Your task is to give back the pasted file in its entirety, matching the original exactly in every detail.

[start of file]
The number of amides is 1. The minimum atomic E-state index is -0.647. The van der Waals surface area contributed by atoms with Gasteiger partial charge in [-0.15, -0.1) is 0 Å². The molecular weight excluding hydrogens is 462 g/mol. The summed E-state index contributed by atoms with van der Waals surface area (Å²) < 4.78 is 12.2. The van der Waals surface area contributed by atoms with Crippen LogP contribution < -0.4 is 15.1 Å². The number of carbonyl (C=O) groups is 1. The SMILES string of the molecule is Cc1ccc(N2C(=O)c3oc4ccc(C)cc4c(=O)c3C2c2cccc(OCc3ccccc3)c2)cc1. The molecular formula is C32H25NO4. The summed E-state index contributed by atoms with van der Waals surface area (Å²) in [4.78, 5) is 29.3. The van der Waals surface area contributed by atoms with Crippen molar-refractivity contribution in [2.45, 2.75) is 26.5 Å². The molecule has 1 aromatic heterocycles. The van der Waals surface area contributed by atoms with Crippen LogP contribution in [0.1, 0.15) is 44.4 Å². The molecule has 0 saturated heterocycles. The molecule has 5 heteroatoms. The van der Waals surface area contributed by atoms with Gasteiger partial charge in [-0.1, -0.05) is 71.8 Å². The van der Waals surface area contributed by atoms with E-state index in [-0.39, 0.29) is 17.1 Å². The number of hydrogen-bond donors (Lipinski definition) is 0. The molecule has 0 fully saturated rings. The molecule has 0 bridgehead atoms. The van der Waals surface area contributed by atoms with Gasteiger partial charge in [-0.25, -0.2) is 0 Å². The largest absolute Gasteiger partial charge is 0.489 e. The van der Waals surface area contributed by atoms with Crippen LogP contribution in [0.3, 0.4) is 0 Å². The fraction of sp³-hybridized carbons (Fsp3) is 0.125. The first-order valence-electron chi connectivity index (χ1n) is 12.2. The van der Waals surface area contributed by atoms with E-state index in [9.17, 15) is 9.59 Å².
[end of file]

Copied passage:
The number of amides is 1. The minimum atomic E-state index is -0.647. The van der Waals surface area contributed by atoms with Gasteiger partial charge in [-0.15, -0.1) is 0 Å². The molecular weight excluding hydrogens is 462 g/mol. The summed E-state index contributed by atoms with van der Waals surface area (Å²) < 4.78 is 12.2. The van der Waals surface area contributed by atoms with Crippen LogP contribution < -0.4 is 15.1 Å². The number of carbonyl (C=O) groups is 1. The SMILES string of the molecule is Cc1ccc(N2C(=O)c3oc4ccc(C)cc4c(=O)c3C2c2cccc(OCc3ccccc3)c2)cc1. The molecular formula is C32H25NO4. The summed E-state index contributed by atoms with van der Waals surface area (Å²) in [4.78, 5) is 29.3. The van der Waals surface area contributed by atoms with Crippen molar-refractivity contribution in [2.45, 2.75) is 26.5 Å². The molecule has 1 aromatic heterocycles. The van der Waals surface area contributed by atoms with Crippen LogP contribution in [0.1, 0.15) is 44.4 Å². The molecule has 0 saturated heterocycles. The molecule has 5 heteroatoms. The van der Waals surface area contributed by atoms with Gasteiger partial charge in [-0.1, -0.05) is 71.8 Å². The van der Waals surface area contributed by atoms with E-state index in [-0.39, 0.29) is 17.1 Å². The number of hydrogen-bond donors (Lipinski definition) is 0. The molecule has 0 fully saturated rings. The molecule has 0 bridgehead atoms. The van der Waals surface area contributed by atoms with Gasteiger partial charge in [-0.25, -0.2) is 0 Å². The largest absolute Gasteiger partial charge is 0.489 e. The van der Waals surface area contributed by atoms with Crippen LogP contribution in [0.3, 0.4) is 0 Å². The fraction of sp³-hybridized carbons (Fsp3) is 0.125. The first-order valence-electron chi connectivity index (χ1n) is 12.2. The van der Waals surface area contributed by atoms with E-state index in [9.17, 15) is 9.59 Å².